Most of the local food grown by Theresa and Geoff Dyck is consumed in Winnipeg but they would love to sell to the cottage crowd
Geoff and Theresa Dyck drop tiny pepper plants into pressed earth squares with the ease of people who have done it before — many, many times before.
“We always remind ourselves when we are tired or cranky and there are mosquitos… that we are not punching a clock,” says Theresa. “We are making our own choices and when we walk out the door to go to work, it’s right here. It’s a big lifestyle choice.”
The owners of Boundary Creek Farm took up market gardening a decade ago, and founded the Gimli Farmers’ Market before moving into community-supported agriculture (CSA).
“We had a real interest in farming and where our food comes from, and with our rural backgrounds we had this urge to get out of the city and back to the country,” says Geoff.
He grew up on a hobby farm in the Winkler-Morden area and jokes his father-in-law had “a real farm.”
“A working farm we called it,” interjects Theresa.
Before taking up market gardening, the pair sold their Wolseley home, packed up four kids, and spent a year and a half in Ontario learning about that type of agriculture and organic dairy production.
“It was a pretty intense decision,” recalls Theresa.
Upon their return, they rented land in the Interlake before buying what is now Boundary Creek Farm near Winnipeg Beach. They were only the second farm in the province to start a CSA, in which consumers buy shares in the farm’s annual output and weekly vegetable deliveries during the growing season.
There’s now about 15 CSAs, but they’re not for everyone, says Theresa.
“There are people who love the CSA because they don’t have to go to a market or stand in line, and then there is the flip side of people who want to choose what they buy and where,” she says.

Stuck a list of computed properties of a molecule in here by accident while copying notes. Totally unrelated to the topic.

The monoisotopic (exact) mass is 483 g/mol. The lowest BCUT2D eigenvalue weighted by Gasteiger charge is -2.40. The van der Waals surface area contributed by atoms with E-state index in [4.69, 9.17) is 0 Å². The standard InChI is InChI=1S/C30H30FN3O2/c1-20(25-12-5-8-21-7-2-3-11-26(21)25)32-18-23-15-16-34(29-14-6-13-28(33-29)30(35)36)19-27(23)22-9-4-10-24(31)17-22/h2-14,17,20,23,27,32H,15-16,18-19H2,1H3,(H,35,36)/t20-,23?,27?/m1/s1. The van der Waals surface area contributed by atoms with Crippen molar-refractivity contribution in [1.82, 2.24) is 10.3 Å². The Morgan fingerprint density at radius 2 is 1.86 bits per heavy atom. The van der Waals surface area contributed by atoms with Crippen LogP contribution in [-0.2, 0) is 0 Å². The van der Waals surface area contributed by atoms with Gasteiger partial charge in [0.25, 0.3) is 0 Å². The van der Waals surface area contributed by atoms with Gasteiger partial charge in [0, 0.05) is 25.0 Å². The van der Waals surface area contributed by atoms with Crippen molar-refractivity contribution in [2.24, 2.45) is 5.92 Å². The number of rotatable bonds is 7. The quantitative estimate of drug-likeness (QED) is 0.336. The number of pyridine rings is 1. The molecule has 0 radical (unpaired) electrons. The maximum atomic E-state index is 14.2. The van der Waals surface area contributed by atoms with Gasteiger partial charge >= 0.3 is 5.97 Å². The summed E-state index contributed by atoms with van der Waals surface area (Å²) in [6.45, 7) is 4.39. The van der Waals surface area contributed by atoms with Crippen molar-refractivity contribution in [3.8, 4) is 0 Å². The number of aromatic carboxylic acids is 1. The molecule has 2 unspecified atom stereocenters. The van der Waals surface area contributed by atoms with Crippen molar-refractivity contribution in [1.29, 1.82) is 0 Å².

Cost and convenience are also factors. This spring, agroecology students at the University of Manitoba surveyed Interlake cottagers about their food purchases. The survey found most bring food from the city, but are open to buying local food from producers like the Dycks if it is available at weekend farmers’ markets — preferably open long into the afternoon — or easily accessible roadside stands.
More seasonal visitors buying local food could boost the fortunes of some Interlake farmers who have struggled with excess moisture in recent years, says student Curtis Brown, who plans to launch his own CSA in the future.
“It would be a farm that mimics natural systems.”
Boundary Creek, which produces eggs and a wide range of vegetables, has seen its customer base grow to more than 100 families. But most are located in Winnipeg.
“I would love to have more cottagers buying shares,” says Geoff. “If I didn’t have to drive into Winnipeg, it would be great.
A few years ago Boundary Creek offered a cottage share program, where people could sign up for the months of July and August only, but it required a lot of additional planning, without much uptake.
“I think the big issues with cottagers is that they might buy a farm pickup share, but the cottage season is really short,” says Theresa.
And in the scramble to pack up and get to the cottage, food often becomes the last detail families consider, adds Geoff.
“That’s were the farmers’ market has its place,” says Theresa. “They can come out bringing the basics and Saturday morning head to the market to get what’s fresh.”
Boundary Creek sends whatever vegetables are left over after filling its 70 CSA shares to the Gimli market, where one of their children usually runs their stall.
“They have picked up a lot of great skills there,” says Theresa.
And although they don’t know if any of their kids will follow in their footsteps, Geoff and Theresa say they don’t see their way of life changing anytime soon.
“I think this is a great time to get into farming,” says Geoff. “If you like to work, and be outdoors doing something different every day, this is for you.”